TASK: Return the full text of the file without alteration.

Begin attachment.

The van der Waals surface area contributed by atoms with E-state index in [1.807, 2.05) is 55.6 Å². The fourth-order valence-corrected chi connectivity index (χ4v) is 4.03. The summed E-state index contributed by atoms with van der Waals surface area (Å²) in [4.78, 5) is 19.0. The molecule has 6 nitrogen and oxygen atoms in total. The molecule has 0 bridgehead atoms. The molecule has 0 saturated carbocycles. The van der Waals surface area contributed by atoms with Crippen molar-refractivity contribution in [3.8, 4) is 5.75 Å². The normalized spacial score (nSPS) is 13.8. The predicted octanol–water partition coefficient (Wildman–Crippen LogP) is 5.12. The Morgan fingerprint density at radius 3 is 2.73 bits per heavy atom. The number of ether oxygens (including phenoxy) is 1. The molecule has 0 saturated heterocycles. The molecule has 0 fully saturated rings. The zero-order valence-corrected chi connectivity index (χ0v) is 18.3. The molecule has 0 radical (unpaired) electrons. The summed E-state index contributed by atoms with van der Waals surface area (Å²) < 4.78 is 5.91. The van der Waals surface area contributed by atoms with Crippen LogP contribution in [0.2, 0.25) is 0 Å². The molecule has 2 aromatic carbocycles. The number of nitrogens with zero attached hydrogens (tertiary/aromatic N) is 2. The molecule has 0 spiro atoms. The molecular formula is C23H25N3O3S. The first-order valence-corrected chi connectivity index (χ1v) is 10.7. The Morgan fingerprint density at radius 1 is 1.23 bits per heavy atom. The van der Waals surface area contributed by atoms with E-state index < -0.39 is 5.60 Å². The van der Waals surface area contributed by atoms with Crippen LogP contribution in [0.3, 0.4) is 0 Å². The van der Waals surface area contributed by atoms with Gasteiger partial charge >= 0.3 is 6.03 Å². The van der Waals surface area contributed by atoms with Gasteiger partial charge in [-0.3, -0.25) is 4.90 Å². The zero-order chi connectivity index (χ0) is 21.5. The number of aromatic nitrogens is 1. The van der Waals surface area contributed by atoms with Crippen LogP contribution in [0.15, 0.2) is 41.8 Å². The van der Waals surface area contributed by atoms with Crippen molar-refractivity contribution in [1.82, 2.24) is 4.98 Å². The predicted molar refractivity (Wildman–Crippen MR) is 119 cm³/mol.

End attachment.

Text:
The van der Waals surface area contributed by atoms with E-state index in [1.807, 2.05) is 55.6 Å². The fourth-order valence-corrected chi connectivity index (χ4v) is 4.03. The summed E-state index contributed by atoms with van der Waals surface area (Å²) in [4.78, 5) is 19.0. The molecule has 6 nitrogen and oxygen atoms in total. The molecule has 0 bridgehead atoms. The molecule has 0 saturated carbocycles. The van der Waals surface area contributed by atoms with Crippen molar-refractivity contribution in [3.8, 4) is 5.75 Å². The normalized spacial score (nSPS) is 13.8. The predicted octanol–water partition coefficient (Wildman–Crippen LogP) is 5.12. The Morgan fingerprint density at radius 3 is 2.73 bits per heavy atom. The number of ether oxygens (including phenoxy) is 1. The molecule has 0 saturated heterocycles. The molecule has 0 fully saturated rings. The zero-order valence-corrected chi connectivity index (χ0v) is 18.3. The molecule has 0 radical (unpaired) electrons. The summed E-state index contributed by atoms with van der Waals surface area (Å²) < 4.78 is 5.91. The van der Waals surface area contributed by atoms with Crippen LogP contribution in [0.2, 0.25) is 0 Å². The molecule has 2 aromatic carbocycles. The number of nitrogens with zero attached hydrogens (tertiary/aromatic N) is 2. The molecule has 0 spiro atoms. The molecular formula is C23H25N3O3S. The first-order valence-corrected chi connectivity index (χ1v) is 10.7. The Morgan fingerprint density at radius 1 is 1.23 bits per heavy atom. The van der Waals surface area contributed by atoms with E-state index < -0.39 is 5.60 Å². The van der Waals surface area contributed by atoms with Crippen LogP contribution in [0.3, 0.4) is 0 Å². The van der Waals surface area contributed by atoms with Gasteiger partial charge >= 0.3 is 6.03 Å². The van der Waals surface area contributed by atoms with Gasteiger partial charge in [-0.3, -0.25) is 4.90 Å². The zero-order chi connectivity index (χ0) is 21.5. The number of aromatic nitrogens is 1. The van der Waals surface area contributed by atoms with Crippen LogP contribution in [0.15, 0.2) is 41.8 Å². The van der Waals surface area contributed by atoms with Crippen molar-refractivity contribution in [1.82, 2.24) is 4.98 Å². The predicted molar refractivity (Wildman–Crippen MR) is 119 cm³/mol.